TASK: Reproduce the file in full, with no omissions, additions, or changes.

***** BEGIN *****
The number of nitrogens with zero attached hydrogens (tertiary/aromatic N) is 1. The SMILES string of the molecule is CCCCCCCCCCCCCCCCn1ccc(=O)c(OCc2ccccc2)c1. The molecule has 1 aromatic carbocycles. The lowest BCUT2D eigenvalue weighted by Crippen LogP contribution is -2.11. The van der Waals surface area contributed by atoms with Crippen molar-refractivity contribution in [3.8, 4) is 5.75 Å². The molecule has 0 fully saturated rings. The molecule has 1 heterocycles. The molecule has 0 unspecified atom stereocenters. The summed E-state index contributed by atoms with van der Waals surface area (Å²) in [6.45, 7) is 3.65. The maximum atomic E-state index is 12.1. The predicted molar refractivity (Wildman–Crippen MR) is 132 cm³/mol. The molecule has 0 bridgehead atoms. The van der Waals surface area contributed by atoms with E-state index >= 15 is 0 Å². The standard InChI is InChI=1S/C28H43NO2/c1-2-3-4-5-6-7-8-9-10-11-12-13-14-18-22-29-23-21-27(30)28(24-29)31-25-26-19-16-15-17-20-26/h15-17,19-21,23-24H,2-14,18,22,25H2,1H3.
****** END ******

The number of nitrogens with zero attached hydrogens (tertiary/aromatic N) is 1. The SMILES string of the molecule is CCCCCCCCCCCCCCCCn1ccc(=O)c(OCc2ccccc2)c1. The molecule has 1 aromatic carbocycles. The lowest BCUT2D eigenvalue weighted by Crippen LogP contribution is -2.11. The van der Waals surface area contributed by atoms with Crippen molar-refractivity contribution in [3.8, 4) is 5.75 Å². The molecule has 0 fully saturated rings. The molecule has 1 heterocycles. The molecule has 0 unspecified atom stereocenters. The summed E-state index contributed by atoms with van der Waals surface area (Å²) in [6.45, 7) is 3.65. The maximum atomic E-state index is 12.1. The predicted molar refractivity (Wildman–Crippen MR) is 132 cm³/mol. The molecule has 0 bridgehead atoms. The van der Waals surface area contributed by atoms with E-state index >= 15 is 0 Å². The standard InChI is InChI=1S/C28H43NO2/c1-2-3-4-5-6-7-8-9-10-11-12-13-14-18-22-29-23-21-27(30)28(24-29)31-25-26-19-16-15-17-20-26/h15-17,19-21,23-24H,2-14,18,22,25H2,1H3.